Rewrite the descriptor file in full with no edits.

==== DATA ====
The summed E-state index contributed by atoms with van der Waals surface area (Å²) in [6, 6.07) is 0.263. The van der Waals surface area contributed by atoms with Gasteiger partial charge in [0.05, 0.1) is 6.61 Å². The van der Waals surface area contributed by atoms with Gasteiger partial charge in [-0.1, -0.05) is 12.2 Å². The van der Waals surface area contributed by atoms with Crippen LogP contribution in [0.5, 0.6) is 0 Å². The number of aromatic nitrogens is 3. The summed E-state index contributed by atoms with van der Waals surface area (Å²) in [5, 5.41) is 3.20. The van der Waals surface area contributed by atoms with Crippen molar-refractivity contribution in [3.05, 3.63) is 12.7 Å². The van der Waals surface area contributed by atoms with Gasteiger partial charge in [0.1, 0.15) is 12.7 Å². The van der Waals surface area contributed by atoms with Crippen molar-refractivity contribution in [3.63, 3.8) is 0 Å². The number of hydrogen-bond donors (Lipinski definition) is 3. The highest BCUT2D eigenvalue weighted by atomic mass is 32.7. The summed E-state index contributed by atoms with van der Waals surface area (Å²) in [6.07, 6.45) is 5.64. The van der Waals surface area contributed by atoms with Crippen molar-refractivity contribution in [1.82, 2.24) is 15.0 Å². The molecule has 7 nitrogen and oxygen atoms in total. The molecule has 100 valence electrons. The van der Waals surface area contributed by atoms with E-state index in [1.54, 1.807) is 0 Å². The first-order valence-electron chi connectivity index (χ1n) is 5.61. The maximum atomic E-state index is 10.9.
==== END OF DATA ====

The summed E-state index contributed by atoms with van der Waals surface area (Å²) in [6, 6.07) is 0.263. The van der Waals surface area contributed by atoms with Gasteiger partial charge in [0.05, 0.1) is 6.61 Å². The van der Waals surface area contributed by atoms with Gasteiger partial charge in [-0.1, -0.05) is 12.2 Å². The van der Waals surface area contributed by atoms with Crippen LogP contribution in [0.5, 0.6) is 0 Å². The number of aromatic nitrogens is 3. The summed E-state index contributed by atoms with van der Waals surface area (Å²) in [5, 5.41) is 3.20. The van der Waals surface area contributed by atoms with Crippen molar-refractivity contribution in [3.05, 3.63) is 12.7 Å². The van der Waals surface area contributed by atoms with Gasteiger partial charge in [0.1, 0.15) is 12.7 Å². The van der Waals surface area contributed by atoms with Crippen molar-refractivity contribution in [3.63, 3.8) is 0 Å². The number of hydrogen-bond donors (Lipinski definition) is 3. The highest BCUT2D eigenvalue weighted by atomic mass is 32.7. The summed E-state index contributed by atoms with van der Waals surface area (Å²) in [6.07, 6.45) is 5.64. The van der Waals surface area contributed by atoms with Crippen molar-refractivity contribution in [1.82, 2.24) is 15.0 Å². The molecule has 7 nitrogen and oxygen atoms in total. The molecule has 100 valence electrons. The van der Waals surface area contributed by atoms with E-state index in [1.54, 1.807) is 0 Å². The first-order valence-electron chi connectivity index (χ1n) is 5.61. The maximum atomic E-state index is 10.9.